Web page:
Certain divorce settlements now must include life insurance

Divorce can be especially difficult for the family when only one spouse has income. There are also added challenges when the family includes dependent children. Alimony and child support can help, but they’re not always reliable.

For example, if the money-earning spouse dies, both alimony and child support could end. Some divorce settlements now require the money-earning spouse to carry life insurance. In the event of that person’s passing, the policy could provide financial support to the family.

Life insurance can help minor children

Child support can last for many years. If the higher-earning parent passes away early, the children will likely need financial support. A life insurance policy could help replace missing child support payments.

Primary custodial parents use regular child support to help with daily needs, such as groceries, clothing, and general care. Without this support, children can suffer.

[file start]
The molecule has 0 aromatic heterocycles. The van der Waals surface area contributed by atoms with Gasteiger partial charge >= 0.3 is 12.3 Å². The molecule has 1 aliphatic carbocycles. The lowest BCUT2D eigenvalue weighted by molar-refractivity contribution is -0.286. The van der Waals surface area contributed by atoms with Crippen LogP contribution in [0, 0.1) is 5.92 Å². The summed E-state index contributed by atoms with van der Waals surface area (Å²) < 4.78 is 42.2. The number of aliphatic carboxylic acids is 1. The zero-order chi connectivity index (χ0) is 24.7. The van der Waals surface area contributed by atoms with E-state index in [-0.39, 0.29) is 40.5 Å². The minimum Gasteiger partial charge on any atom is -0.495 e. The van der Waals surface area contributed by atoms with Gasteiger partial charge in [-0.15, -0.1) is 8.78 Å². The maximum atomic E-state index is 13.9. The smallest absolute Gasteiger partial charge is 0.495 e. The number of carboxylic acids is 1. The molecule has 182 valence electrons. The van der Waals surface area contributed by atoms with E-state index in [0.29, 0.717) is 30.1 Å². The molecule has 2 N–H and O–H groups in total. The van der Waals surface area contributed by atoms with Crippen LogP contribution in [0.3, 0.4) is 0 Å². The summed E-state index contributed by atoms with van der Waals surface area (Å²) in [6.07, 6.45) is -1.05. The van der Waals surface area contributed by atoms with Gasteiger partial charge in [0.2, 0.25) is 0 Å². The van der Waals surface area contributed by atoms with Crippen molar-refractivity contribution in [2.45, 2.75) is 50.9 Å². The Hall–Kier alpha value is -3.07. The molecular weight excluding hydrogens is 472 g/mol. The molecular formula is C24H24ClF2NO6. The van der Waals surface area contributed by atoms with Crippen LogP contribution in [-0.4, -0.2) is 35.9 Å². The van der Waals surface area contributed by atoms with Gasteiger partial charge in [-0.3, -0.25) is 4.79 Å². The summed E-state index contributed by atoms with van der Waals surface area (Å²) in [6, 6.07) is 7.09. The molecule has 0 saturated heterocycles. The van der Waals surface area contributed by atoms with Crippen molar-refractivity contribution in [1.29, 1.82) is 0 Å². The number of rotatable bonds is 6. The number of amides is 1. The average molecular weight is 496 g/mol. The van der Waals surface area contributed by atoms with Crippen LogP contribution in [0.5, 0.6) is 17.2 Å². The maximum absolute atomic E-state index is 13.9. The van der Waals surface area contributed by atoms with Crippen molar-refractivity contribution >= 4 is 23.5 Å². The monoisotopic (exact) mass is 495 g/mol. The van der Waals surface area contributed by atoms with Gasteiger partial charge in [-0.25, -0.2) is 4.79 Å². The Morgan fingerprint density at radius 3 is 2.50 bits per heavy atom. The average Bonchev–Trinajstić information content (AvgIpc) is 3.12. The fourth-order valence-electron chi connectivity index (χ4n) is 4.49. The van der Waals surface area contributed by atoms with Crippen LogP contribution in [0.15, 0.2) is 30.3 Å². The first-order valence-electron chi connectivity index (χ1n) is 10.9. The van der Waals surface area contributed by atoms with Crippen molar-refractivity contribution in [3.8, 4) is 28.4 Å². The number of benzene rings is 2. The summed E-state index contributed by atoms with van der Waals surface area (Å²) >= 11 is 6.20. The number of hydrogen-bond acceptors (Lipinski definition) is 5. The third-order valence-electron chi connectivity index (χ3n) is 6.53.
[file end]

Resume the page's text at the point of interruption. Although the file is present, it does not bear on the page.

Single parents may view life insurance as a luxury they can’t afford. However, it could be the primary source of income for your children should you die early. That’s why it’s generally recommended to have a policy that can support the children.


How much coverage should you consider for life insurance after divorce?

Does your salary offer enough to support your children? If so, use that amount in the following calculation to determine how much coverage you should have. Multiply your yearly salary by the years left before each child becomes a legal adult. You may want to plan for your child up to the age of 18, or you may decide to plan until they’re 21.